Roger Urce writes:
I have been informed by Bill Haines of the passing of George Fitzgerald of Fort Wayne, Indiana. Apparently George passed away over the Memorial Day weekend.
It's been several years since I've been a regular attendee at the annual American Numismatic Association conventions, but I remember George as a regular attendee at Numismatic Bibliomania Society events.
Joel Orosz writes:
I remember George attending many NBS meetings over the years.. I had only a couple of brief conversations with him , The thing I remember best about him was his trademark baseball-style cap. In fact, I can't recall ever seeing him without it.
Pete Smith writes:
George Fitzgerald was a great sports fan. I donít think he made all of them but he attended many of the recent Olympic Games around the world. He had already put down a deposit to go to London for the next Olympics.
He played golf and occasionally went as a spectator to Atlanta for the Masterís golf tournament. I heard a story this week that around his 70th birthday he played 70 holes of golf in one day. That is an accomplishment that gets tougher each year.
George participated in a sub-culture in numismatics built around Bureau of Engraving and Printing (BEP) souvenir cards. During an ANA convention the BEP may hold drawings to sell pulled proofs of these cards. People who donít collect them will still enter the drawing. With cards that cost $50, there is an immediate secondary market of dealers offering $75 or more.
We had mutual friends in the Souvenir Card Collecting Society. Our group roomed together and had dinner together at Central States and ANA conventions.
I attended the 2005 ANA convention in Las Vegas where the BEP had their typical exhibit. George was one of a few people there without a table. With low public attendance, it was quickly apparent that there would be more cards than public interest. Many dealers with tables close to the drawing signed up. My co-worker won on the first day and I won on the second.
Ken Barr was buying up cards for his clients. George was also there buying cards for his circle of friends. They were quickly able to fill their want lists and prices dropped.
Dealers with tables at the show got a nice steak dinner at Smith & Wollensky and two tickets to a basketball game at UNLV. My co-worker was not interested in going so I asked George to join me as my guest. He was happy for the offer as he had not previously seen a game at the Thomas and Mack Center. In a pre-season exhibition, The Lakers beat the Kings 105-103.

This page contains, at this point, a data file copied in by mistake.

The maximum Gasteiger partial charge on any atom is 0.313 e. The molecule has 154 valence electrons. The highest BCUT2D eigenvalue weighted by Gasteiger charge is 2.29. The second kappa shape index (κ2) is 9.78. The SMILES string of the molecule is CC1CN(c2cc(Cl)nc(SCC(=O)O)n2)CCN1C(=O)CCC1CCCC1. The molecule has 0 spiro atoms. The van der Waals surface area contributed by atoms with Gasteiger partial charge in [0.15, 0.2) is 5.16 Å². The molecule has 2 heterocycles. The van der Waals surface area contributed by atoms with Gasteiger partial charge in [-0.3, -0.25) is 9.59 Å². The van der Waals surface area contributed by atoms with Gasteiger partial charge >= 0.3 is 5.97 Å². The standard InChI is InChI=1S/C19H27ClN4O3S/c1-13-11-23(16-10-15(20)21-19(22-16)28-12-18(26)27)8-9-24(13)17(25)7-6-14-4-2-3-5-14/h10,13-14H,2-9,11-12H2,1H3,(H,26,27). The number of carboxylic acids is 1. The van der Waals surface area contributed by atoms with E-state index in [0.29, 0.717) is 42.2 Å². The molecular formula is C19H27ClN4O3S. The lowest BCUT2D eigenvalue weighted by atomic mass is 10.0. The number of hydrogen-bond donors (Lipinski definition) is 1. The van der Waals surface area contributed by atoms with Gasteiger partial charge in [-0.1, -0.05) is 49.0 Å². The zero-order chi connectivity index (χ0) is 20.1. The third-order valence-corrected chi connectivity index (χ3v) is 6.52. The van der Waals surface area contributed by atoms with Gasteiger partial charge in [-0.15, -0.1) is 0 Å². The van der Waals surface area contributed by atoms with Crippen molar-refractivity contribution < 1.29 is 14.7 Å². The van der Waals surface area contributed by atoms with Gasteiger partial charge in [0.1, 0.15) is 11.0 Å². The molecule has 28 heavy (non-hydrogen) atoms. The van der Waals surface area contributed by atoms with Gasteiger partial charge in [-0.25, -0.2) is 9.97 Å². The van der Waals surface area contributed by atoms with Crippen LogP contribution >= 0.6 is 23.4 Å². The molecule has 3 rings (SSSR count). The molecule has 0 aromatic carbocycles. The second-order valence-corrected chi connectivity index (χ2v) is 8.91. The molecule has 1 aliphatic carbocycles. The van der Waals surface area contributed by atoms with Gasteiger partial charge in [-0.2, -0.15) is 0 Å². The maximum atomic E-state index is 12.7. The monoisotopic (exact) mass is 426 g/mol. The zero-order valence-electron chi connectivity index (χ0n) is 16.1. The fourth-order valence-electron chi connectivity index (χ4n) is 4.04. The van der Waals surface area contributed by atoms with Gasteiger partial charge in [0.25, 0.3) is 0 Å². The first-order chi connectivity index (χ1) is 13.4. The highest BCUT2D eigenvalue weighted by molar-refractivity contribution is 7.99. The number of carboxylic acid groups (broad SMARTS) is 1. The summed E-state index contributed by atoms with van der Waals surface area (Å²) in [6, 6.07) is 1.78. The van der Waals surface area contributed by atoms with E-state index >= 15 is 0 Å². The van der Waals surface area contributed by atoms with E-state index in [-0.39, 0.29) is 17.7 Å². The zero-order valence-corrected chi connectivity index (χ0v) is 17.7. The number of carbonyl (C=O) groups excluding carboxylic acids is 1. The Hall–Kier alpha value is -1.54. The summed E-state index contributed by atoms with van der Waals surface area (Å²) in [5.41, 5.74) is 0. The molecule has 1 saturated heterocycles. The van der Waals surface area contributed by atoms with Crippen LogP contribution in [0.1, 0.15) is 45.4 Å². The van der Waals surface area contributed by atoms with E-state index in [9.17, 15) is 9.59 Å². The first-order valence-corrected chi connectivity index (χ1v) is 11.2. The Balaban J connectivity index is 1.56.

George was a good talker and not shy in talking about himself. In general, this was not boastful. He told interesting stories because he did interesting things.
He would spend what was needed to go to the Olympics but preferred inexpensive travel in this country. In contrast, he leased a Mercedes and just recently picked up a new model.
George worked as a sales representative for ITT before retirement. Friends believe that he had no children and never married.
The Allen County Public Library in Fort Wayne has a well-known genealogy collection. George worked there as a volunteer. In semi-retirement, he also worked part time for Fairfield Rare Coins.
I last saw George at the recent Central States show in Chicago. Among other activities, he was judging exhibits. At the time he appeared in normal good health.
Pete located this photo on the NBS web site - it was taken at the 2004 Florida United Numismatists (FUN) show. Thanks! There's that famous baseball cap.
1. Craig Eberhart (wearing light green shirt)
2. George Fitzgerald (wearing a red shirt)
3. John Kraljevich (wearing a suit)
4. Wendell Wolka (behind sign)
5. Dan Hamelberg (wearing dark jacket)
6. Jeff Reichenberger (wearing a yellow shirt)